[Update: I accidentally published my first draft of this.]
I’m reading that part of E.P. Thompson’s The Making of the English Working Class that’s about what happened before the industrial revolution. I’ve been struck by the food “riots” that were common until the 1840’s. I put “riots” in scare quotes because they were often (usually?) peaceful. Here, Thompson quotes John Wesley:
[The mob] had been in motion all day; but their business was only with the forestallers of the market, who had bought up all the corn far and near, to starve the poor, and load a Dutch ship, which lay at the quay; but the mob brought it all out into the market, and sold it for the owners at the common price. And this they did with all the calmness and composure imaginable, and without striking or hurting anyone. (p. 64)
Thompson gives another example:
In Honiton in 1766 lace-workers seized corn on the premises of the farmers, took it to market themselves, sold it, and returned the money and even the sacks back to the farmers. (p. 64)
Oddly similar to events in Madison, where most reports of the scene in the capital were of a surprisingly self-organizing, calm, and disciplined crowd.
What was the motivation for the bread riots? They were “legitimised by the assumptions of an older moral economy, which taught the immorality of any unfair method of forcing up the price of provisions by profiteering on the necessities of the people” (p. 65). Thompson also singles out the tradition of the free-born Englishman, which consisted of:
[…] a moral consensus in which authority at times shared, and of which at all times it was bound to take into account […] this question of the limits beyond which the Englishman was not prepared to be “pushed around,” and the limits beyond which authority did not dare to go, is crucial to an understanding of this period. The stance of the common Englishman was not so much democratic, in any positive sense, as anti-absolutist […] [The unwritten consensus stemming from the Glorious Revolution] might provide the propertied classes with a sanction for the most bloody code penalising offenders against property; but it provided no sanction for arbitrary authority. (pp. 79-80)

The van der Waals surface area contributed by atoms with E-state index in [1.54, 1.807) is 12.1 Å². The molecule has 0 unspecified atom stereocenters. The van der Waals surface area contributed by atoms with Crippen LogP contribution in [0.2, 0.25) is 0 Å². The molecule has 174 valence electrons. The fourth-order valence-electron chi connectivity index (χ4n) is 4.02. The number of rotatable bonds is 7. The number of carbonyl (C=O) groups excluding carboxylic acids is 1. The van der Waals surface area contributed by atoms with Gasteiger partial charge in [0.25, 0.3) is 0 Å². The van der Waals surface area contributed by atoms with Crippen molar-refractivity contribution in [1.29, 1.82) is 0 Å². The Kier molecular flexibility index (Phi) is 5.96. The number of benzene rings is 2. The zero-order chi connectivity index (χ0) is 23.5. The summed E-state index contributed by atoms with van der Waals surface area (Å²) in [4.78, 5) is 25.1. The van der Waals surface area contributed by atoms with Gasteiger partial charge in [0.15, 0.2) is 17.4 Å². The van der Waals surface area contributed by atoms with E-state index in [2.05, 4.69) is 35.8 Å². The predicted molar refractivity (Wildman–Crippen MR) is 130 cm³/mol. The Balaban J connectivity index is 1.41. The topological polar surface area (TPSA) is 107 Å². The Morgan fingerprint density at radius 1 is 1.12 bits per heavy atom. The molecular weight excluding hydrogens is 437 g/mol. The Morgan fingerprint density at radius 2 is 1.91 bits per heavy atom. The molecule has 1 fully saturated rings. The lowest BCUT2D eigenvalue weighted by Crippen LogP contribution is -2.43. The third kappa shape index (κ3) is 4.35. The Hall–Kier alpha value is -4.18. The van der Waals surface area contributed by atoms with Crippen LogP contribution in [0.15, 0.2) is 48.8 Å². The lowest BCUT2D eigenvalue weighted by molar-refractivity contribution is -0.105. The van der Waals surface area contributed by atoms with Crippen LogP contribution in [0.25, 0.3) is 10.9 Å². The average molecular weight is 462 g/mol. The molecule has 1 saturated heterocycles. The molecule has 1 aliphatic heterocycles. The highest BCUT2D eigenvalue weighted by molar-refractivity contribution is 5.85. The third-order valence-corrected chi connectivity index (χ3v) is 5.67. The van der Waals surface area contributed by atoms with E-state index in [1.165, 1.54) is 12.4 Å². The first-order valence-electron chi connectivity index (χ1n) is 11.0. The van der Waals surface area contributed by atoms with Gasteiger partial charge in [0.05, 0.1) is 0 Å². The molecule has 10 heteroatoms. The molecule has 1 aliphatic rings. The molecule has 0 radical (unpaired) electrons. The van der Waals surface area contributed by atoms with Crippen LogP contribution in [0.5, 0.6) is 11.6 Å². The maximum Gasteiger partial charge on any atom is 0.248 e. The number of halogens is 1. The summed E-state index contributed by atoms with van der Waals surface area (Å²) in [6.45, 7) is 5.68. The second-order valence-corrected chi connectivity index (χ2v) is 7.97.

That resonates with me. I’m a comfortable white middle-class American. I have certain expectations that those with power will be… tactful. They won’t be absolutist (toward me). They won’t be arbitrary (toward me). They won’t nakedly use a crisis as an excuse to cut off their political enemies’ funding. They won’t be radical. Gov. Walker is radical in the same way that many Republicans have recently been, but their targets have been, well, poor people, brown people, people imprudent in their mortgage borrowing—people Not Much Like Me. Walker’s targets are (much more explicitly) teachers, middle-class workers, firefighters, policemen—people that are like me, not “others”.
That’s why I feel in my gut he’s gone too far. (My head thought all his sort had gone too far long ago.) That’s why I think many whitebread people like me feel he’s gone too far. We finally realize: there really is no social contract left that stops us from being next.